Pandemic-induced demand creates fifth billionaire from Malaysia's rubber glove industry

Wong Teek Son of Riverstone Holdings is now worth $1.2bn as his company's shares have increased sixfold in value from a recent low in March

A droplet of liquid falls from a syringe needle in this arranged photograph taken at the Chaika Clinic in Moscow, Russia, on Monday, Aug. 10, 2020. Russia registered its first coronavirus vaccine, President Vladimir Putin said during a televised meeting with the government. Photographer: Andrey Rudakov/Bloomberg
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Malaysia has long been a place where vast fortunes have been amassed over time. The Kuoks, Tehs and Queks are custodians of palm oil, property and banking empires that stretch back decades.

That was until Covid-19, when the country’s low-key rubber industry – or more precisely, glove making – became one of the hottest on the planet.

Wong Teek Son, who co-founded Riverstone Holdings in the 1980s after working as a research chemist, last month became the fifth billionaire in the country from manufacturing gloves. He’s now worth $1.2 billion (Dh4.4bn) as shares of his company rallied almost six-fold from a low in March, thanks to growing demand for protective products during the coronavirus pandemic.

A Riverstone spokesman declined to comment on Mr Wong’s net worth.

The speed and strength of the gloves boom has been extraordinary, but there are signs the rapid rise could reverse, especially as research for a Covid-19 treatment and vaccine progress.

Glove companies were hammered last week when Russia’s president said his nation had cleared the world’s first Covid-19 vaccine for use, while Moderna and Johnson & Johnson are among those reaching deals with governments to supply their shots. Riverstone slumped 13 per cent in its worst week since March.

Even though a vaccine may not result in lower demand for gloves, investors may sell their shares in anticipation that it’ll reduce the number of cases, RHB Research Institute analyst Alan Lim noted in an August 13 report.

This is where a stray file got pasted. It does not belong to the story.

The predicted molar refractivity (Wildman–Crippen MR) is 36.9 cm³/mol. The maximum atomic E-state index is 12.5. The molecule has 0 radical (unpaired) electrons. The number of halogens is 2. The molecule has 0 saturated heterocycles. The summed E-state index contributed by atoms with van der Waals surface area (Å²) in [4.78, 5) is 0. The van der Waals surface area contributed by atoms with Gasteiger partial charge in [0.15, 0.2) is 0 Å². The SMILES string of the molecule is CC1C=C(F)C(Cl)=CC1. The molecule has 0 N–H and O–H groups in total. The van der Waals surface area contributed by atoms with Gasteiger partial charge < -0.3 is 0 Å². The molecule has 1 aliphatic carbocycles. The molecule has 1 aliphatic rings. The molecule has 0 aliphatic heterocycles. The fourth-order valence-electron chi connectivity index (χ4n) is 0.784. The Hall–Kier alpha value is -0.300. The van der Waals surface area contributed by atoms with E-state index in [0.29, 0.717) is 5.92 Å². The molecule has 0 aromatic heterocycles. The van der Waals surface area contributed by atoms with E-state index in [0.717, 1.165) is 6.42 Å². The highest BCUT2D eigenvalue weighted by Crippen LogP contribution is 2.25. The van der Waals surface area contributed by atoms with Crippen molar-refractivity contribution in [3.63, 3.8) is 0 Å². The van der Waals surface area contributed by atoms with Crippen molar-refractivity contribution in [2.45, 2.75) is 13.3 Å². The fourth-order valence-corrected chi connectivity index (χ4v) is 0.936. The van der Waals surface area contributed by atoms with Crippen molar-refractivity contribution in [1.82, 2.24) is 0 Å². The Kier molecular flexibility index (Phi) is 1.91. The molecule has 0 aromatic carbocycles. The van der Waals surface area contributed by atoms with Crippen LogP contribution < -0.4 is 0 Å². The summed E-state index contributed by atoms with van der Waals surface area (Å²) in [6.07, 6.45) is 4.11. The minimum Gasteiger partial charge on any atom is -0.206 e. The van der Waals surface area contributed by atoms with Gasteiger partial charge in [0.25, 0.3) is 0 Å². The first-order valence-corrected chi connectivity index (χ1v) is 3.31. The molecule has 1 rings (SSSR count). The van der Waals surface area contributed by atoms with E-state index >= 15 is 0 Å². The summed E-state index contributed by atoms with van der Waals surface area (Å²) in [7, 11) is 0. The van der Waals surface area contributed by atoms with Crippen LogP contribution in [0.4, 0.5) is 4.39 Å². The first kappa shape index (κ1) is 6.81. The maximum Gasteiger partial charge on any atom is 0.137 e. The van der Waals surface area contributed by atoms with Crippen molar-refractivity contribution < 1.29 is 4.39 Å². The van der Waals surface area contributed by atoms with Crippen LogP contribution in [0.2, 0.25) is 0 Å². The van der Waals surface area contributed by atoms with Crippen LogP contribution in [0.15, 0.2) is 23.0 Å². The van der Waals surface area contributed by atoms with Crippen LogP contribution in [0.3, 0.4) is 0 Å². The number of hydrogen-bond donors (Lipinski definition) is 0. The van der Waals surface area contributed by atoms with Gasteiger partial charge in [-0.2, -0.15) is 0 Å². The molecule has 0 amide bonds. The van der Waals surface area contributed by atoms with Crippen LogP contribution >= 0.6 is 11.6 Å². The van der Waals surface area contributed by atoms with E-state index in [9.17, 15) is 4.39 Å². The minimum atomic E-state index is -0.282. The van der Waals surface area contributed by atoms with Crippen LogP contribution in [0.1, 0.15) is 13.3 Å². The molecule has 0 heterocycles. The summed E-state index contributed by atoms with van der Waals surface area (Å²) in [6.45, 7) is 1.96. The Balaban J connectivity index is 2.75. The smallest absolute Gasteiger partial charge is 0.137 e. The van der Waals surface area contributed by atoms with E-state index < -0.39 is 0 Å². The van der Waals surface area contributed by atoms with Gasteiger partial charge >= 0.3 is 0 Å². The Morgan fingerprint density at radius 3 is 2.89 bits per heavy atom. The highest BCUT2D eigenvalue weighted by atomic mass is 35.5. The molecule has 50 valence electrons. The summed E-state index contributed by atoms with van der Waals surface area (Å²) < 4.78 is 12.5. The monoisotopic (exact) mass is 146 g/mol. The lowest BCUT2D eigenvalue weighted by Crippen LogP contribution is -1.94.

When it comes to glove making, Malaysia is king: It produces about 65 per cent of the world’s supply for rubber gloves, and the Plantation Industries and Commodities Ministry estimates exports will climb 45 per cent this year.

Riverstone peers Top Glove Corporation and Hartalega Holdings are now among the five most-valuable companies on Malaysia’s equity benchmark index. Their shares have jumped more than 192 per cent this year, lifting the net worth of their billionaire founders, according to the Bloomberg Billionaires Index.

Fortunes in the country are booming even as the economy contracted by the most since the Asian financial crisis. That’s exacerbating already wide inequality. Knight Frank estimates wealth creation is the 10th fastest in the world, but the mean income was 7,901 ringgit (Dh 6,919/$1,882) last year. The firm’s 2020 wealth report projected that the number of Malaysians with more than $30 million will swell by 35 per cent between 2019 and 2024, compared with 2 per cent between 2018 and 2019.

The glove industry’s rise to global dominance has created a huge need for foreign workers, leading to controversy over their treatment. The US last month barred imports of the products from two Top Glove units due to “reasonable evidence of forced labour”.

The world’s largest glove producer said last week that while it’s continuing discussions with the US, demand is picking up in many other countries where the outbreak is resurfacing.

Unlike its rivals, when Riverstone decided to go public in 2006, it picked neighbouring Singapore. That’s because Malaysia had stricter currency controls and the funds raised in the city-state were more easily transferable to China and Thailand, where the company was expanding, according to its spokesman.

Riverstone has an annual production capacity of about 9 billion gloves, according to its latest annual report. Its profit more than doubled to 137.5 million ringgit in the first half of the year.

Mr Wong co-founded the maker of nitrile gloves in 1989 after working as a research and development chemist in a company that supplied cleanroom products. He hadn’t planned to venture into building his own business.

“The opportunity presented itself only because the company I worked for shut down, and we were able to use their production lines,” he said in an interview with the Singapore Exchange in 2016. Competition was fierce and many peers in Malaysia had to close down. “We realised we needed to provide a service to our customers.”